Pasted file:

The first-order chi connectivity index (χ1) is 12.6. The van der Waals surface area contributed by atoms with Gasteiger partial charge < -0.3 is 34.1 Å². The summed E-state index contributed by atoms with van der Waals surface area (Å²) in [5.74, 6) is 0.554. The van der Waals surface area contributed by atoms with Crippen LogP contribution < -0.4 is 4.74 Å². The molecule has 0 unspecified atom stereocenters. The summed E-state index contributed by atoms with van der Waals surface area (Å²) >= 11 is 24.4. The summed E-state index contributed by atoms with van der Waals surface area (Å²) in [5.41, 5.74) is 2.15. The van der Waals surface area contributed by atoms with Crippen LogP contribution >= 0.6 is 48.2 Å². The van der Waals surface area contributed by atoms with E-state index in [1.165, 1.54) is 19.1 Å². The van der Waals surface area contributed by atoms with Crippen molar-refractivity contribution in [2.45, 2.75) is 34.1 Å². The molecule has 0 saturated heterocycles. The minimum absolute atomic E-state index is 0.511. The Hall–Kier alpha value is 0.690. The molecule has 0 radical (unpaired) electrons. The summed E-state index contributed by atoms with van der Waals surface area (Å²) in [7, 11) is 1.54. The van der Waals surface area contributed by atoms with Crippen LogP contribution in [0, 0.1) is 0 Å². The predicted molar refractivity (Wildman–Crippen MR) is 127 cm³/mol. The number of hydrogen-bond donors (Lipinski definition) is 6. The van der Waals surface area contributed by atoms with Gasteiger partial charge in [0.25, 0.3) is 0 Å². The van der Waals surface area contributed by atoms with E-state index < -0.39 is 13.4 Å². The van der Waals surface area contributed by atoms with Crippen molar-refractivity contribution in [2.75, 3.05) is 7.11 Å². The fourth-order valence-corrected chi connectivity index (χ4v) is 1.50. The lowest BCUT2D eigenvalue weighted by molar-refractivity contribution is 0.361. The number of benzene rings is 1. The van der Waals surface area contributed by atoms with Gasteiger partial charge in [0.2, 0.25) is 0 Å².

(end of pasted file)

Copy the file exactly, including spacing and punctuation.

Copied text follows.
The first-order chi connectivity index (χ1) is 12.6. The van der Waals surface area contributed by atoms with Gasteiger partial charge < -0.3 is 34.1 Å². The summed E-state index contributed by atoms with van der Waals surface area (Å²) in [5.74, 6) is 0.554. The van der Waals surface area contributed by atoms with Crippen LogP contribution < -0.4 is 4.74 Å². The molecule has 0 unspecified atom stereocenters. The summed E-state index contributed by atoms with van der Waals surface area (Å²) >= 11 is 24.4. The summed E-state index contributed by atoms with van der Waals surface area (Å²) in [5.41, 5.74) is 2.15. The van der Waals surface area contributed by atoms with Crippen LogP contribution >= 0.6 is 48.2 Å². The van der Waals surface area contributed by atoms with E-state index in [1.165, 1.54) is 19.1 Å². The van der Waals surface area contributed by atoms with Crippen molar-refractivity contribution in [2.45, 2.75) is 34.1 Å². The molecule has 0 saturated heterocycles. The minimum absolute atomic E-state index is 0.511. The Hall–Kier alpha value is 0.690. The molecule has 0 radical (unpaired) electrons. The summed E-state index contributed by atoms with van der Waals surface area (Å²) in [7, 11) is 1.54. The van der Waals surface area contributed by atoms with Crippen LogP contribution in [0, 0.1) is 0 Å². The predicted molar refractivity (Wildman–Crippen MR) is 127 cm³/mol. The number of hydrogen-bond donors (Lipinski definition) is 6. The van der Waals surface area contributed by atoms with Gasteiger partial charge in [0.25, 0.3) is 0 Å². The van der Waals surface area contributed by atoms with E-state index < -0.39 is 13.4 Å². The van der Waals surface area contributed by atoms with Crippen molar-refractivity contribution in [2.75, 3.05) is 7.11 Å². The fourth-order valence-corrected chi connectivity index (χ4v) is 1.50. The lowest BCUT2D eigenvalue weighted by molar-refractivity contribution is 0.361. The number of benzene rings is 1. The van der Waals surface area contributed by atoms with Gasteiger partial charge in [0.2, 0.25) is 0 Å².